Friday Fun is a group post from the writers of the NHWN blog. Each week, we’ll pose and answer a different, get-to-know-us question. We hope you’ll join in by providing your answer in the comments.
QUESTION: Those of us living on the East Coast got a visit from hurricane Sandy earlier this week. Though most of us here on the blog are far enough north that we escaped the full force of her wind and rain, the experience of listening to freight train winds and waiting for the lights to go out got us thinking about how acts of Mother Nature figure in our writing process and in our stories. Have you ever written through a natural disaster? Do storms put you in a writing mood? Have you used extreme weather events in your stories?
Jamie Wallace: With each storm that approaches, I have hopeful visions of being holed up safely in my house while the forces of Mother Nature swirl around just outside the window. I imagine that I will be cut off from the world and my usual routines, unable to continue wading through the usual list of To Do items and household chores. I dream of curling up on the couch with pen and notebook, a good novel, or my Macbook and reading and writing to my heart’s content. It’s a lovely dream, but it has yet to come true. Up ’til now, my daughter has always demanded my attention on such snowed in or stormy weather days. However, now that my daughter is growing to be a reader and writer in her own right, I think there’s more of a chance that I might see my vision come to life. In fact, if I were a betting woman, I’d guess that the real world version of my imagined nirvana will include the added charm of sitting toe-to-toe with my daughter, snuggled under some blankets and intermittently comparing notes on our reading. Now that would be bliss.
Lisa J. Jackson: I like to read if I’m left in the dark on a stormy day (with a headlamp), although with Hurricane Sandy I almost spent time writing about the anxiety I had wondering if or when I was going to lose power. I haven’t used severe weather in any stories I’ve written – at least not that I can recall at the moment – but since I do write creepy, there is a lot of darkness and danger of the psychological kind. Oh, wait, my novel from last year included some of Mother Nature’s antics – such as a character looking forward to hiking, just to be blasted in the face with rain and cold wind when he’s at the halfway point above treeline and before shelter. He ended up choosing to keep climbing up and got lost in the mist.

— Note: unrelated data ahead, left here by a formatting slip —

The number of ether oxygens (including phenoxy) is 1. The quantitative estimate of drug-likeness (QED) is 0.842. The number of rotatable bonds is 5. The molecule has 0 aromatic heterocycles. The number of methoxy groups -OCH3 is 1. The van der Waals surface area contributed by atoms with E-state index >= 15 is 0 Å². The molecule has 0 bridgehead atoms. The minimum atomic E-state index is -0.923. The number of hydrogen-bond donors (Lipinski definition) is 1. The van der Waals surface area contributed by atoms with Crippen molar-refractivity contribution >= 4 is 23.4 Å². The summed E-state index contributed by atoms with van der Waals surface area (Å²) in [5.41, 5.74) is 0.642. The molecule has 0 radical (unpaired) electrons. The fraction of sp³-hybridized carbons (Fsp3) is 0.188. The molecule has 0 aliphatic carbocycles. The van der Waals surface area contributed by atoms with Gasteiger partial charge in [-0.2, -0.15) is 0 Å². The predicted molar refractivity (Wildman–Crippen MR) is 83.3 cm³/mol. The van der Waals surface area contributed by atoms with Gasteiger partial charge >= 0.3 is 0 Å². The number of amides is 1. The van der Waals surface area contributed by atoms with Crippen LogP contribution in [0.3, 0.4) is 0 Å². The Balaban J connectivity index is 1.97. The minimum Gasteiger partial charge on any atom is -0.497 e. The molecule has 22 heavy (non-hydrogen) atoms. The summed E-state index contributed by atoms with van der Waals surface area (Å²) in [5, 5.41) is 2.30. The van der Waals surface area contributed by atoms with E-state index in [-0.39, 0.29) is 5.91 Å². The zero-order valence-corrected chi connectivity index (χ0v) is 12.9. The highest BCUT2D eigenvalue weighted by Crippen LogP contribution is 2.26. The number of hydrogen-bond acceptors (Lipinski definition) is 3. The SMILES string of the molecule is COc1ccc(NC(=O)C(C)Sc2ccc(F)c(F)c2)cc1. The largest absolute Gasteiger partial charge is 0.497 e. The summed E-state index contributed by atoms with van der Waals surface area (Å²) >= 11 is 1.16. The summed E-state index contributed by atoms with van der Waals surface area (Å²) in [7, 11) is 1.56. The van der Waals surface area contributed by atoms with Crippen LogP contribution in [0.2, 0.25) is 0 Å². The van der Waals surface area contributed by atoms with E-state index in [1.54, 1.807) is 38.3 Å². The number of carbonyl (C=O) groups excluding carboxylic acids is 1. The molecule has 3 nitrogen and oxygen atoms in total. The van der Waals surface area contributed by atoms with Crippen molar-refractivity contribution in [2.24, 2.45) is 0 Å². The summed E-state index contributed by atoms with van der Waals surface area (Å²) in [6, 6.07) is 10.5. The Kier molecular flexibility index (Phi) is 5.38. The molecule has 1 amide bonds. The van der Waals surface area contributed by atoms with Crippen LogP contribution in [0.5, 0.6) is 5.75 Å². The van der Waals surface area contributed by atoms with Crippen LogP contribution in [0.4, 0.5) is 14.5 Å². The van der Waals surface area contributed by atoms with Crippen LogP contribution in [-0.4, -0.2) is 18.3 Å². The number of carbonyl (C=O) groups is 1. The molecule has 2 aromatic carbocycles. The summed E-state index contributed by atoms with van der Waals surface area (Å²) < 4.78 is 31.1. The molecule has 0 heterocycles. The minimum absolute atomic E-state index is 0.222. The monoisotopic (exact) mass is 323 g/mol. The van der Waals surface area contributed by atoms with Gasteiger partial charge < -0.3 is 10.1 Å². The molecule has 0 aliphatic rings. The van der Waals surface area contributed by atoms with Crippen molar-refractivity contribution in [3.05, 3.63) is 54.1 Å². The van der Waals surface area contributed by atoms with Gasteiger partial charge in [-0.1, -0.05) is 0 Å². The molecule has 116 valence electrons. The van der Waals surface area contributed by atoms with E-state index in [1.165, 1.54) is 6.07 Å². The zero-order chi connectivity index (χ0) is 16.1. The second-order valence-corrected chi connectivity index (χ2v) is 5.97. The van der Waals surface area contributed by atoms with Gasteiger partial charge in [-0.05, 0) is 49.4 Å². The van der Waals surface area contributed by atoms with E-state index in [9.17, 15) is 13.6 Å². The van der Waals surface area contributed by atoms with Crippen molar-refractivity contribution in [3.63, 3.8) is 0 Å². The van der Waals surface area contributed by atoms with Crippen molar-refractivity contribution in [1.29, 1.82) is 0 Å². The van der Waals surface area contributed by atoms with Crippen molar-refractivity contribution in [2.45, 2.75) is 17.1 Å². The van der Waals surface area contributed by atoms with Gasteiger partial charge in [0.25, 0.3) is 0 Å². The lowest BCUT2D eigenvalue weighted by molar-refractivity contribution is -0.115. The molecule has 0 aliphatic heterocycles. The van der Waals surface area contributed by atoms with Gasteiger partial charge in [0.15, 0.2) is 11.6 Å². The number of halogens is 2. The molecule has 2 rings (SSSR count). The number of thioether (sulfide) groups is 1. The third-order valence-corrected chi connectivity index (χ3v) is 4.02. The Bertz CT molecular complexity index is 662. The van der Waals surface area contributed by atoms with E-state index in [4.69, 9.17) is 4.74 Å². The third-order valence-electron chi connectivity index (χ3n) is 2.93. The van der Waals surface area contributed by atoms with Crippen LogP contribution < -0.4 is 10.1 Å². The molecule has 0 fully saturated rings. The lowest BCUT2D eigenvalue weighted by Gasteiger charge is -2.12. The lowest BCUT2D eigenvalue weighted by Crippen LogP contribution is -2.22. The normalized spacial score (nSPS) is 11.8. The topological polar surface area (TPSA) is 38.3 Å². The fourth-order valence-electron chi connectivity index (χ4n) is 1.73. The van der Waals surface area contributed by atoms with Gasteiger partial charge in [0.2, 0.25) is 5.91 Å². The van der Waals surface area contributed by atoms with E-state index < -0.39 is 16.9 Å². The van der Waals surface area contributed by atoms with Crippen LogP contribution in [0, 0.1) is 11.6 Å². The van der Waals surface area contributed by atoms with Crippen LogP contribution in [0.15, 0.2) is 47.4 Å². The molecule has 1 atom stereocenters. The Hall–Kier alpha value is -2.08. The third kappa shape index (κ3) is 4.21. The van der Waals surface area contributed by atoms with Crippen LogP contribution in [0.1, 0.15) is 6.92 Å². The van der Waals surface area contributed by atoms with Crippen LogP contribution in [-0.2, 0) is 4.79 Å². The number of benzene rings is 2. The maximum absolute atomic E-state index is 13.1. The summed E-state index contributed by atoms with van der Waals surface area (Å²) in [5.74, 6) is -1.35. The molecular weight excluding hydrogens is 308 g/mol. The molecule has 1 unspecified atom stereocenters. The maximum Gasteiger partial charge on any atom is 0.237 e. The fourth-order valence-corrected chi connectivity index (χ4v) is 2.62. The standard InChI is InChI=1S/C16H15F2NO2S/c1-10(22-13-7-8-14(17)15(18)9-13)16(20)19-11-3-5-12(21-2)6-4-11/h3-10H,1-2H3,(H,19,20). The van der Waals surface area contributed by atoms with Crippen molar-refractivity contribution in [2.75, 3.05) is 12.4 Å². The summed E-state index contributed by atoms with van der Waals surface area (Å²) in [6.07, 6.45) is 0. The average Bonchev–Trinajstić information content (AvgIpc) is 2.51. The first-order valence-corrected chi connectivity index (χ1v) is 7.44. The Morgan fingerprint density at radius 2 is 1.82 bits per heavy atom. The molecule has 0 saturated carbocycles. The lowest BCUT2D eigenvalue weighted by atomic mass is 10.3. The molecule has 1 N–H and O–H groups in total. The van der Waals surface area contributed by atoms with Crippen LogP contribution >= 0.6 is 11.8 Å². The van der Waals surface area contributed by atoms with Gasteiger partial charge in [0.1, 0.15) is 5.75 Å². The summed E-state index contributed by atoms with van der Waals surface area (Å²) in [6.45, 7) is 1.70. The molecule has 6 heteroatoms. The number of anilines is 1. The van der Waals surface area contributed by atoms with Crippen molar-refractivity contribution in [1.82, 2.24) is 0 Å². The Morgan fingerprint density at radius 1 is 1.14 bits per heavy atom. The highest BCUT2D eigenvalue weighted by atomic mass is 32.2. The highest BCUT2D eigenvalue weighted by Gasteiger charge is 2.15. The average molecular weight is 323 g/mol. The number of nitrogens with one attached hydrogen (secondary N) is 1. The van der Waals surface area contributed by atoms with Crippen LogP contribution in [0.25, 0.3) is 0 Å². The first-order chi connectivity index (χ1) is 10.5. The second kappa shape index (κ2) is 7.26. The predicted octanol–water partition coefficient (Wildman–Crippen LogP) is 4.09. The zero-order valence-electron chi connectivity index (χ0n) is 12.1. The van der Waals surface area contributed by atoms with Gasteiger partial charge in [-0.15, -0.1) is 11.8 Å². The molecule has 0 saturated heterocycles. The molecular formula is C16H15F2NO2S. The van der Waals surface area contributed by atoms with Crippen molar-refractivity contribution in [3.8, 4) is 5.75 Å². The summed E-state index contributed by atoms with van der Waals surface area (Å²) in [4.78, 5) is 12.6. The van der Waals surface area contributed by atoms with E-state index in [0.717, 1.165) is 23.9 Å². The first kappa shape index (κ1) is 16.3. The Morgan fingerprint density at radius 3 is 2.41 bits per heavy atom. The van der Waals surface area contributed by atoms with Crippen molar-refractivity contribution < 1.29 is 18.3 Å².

Diane MacKinnon: I once experienced a severe storm while away on a writing retreat on the West Coast. My room had a wall of windows at the head of the bed and to either side. In the good weather it felt like sleeping under the stars, but in the high winds and rain of one stormy night I felt totally exposed to the elements (and the tall, tall, trees all around that were creaking and moving in the wind). I spent part of the night sitting up, journaling by candlelight in the kitchen (we lost power early in the evening) and part of the night huddled in the bottom half of the bed, trying to stay out of the path of the trees. It was not a comfortable night, but even in the midst of my anxiety, I was in awe at the power of the storm going on around me. I can imagine using those emotions in a story at some point–maybe during this year’s nano!
Wendy Thomas: for the most part with 6 kids and a flock of animals to attend to, I don’t have too much time to write during a bad storm. During one ice-storm where we ended up staying in a shelter for a few days, I did write a series of reports for the newspaper, but I’ve never written personal material during a storm. This last hurricane however, because I am on so many press distribution lists, I was able to pass on current information to others throughout the entire storm (we never lost electricity the entire time) by way of Facebook. I was even able to attend a phone conference with FEMA in the middle of the storm and get that information out as it was announced. It wasn’t so much original writing as much as it was managing writing and getting information out. Social Media is definitely changing how we communicate with each other during emergencies.
Deborah Lee Luskin: After Irene ripped through my village last year, I was hugely relieved that Sandy passed us by (with a power outage timed just right for a candlelight dinner by the fire). I ended up writing several radio commentaries about Irene for Vermont Public Radio. I’d rather read during a storm than write during one. Nevertheless, weather plays a huge role in my fiction set in Vermont – where weather is a character all of its own. Weather can set a mood, reflect internal drama, direct plot – singly or all at once! And it’s fun to use language that mimics rain or wind or the langor of a sultry summer afternoon.
Julie Hennrikus: I intended to write, or read, or work. But I found I could barely function during the storm on Monday. I live in a 4th floor condo, with lots of windows, so I expected Miss Gultch to fly by any time. I also have friends and family in the path of Sandy, so I was nervous. (Everyone is fine, though several still without power.) A mystery writer I know posted on Facebook that a storm like Sandy is the perfect climax to a genre novel. I have to agree. But I won’t be able to focus until after the storm has passed.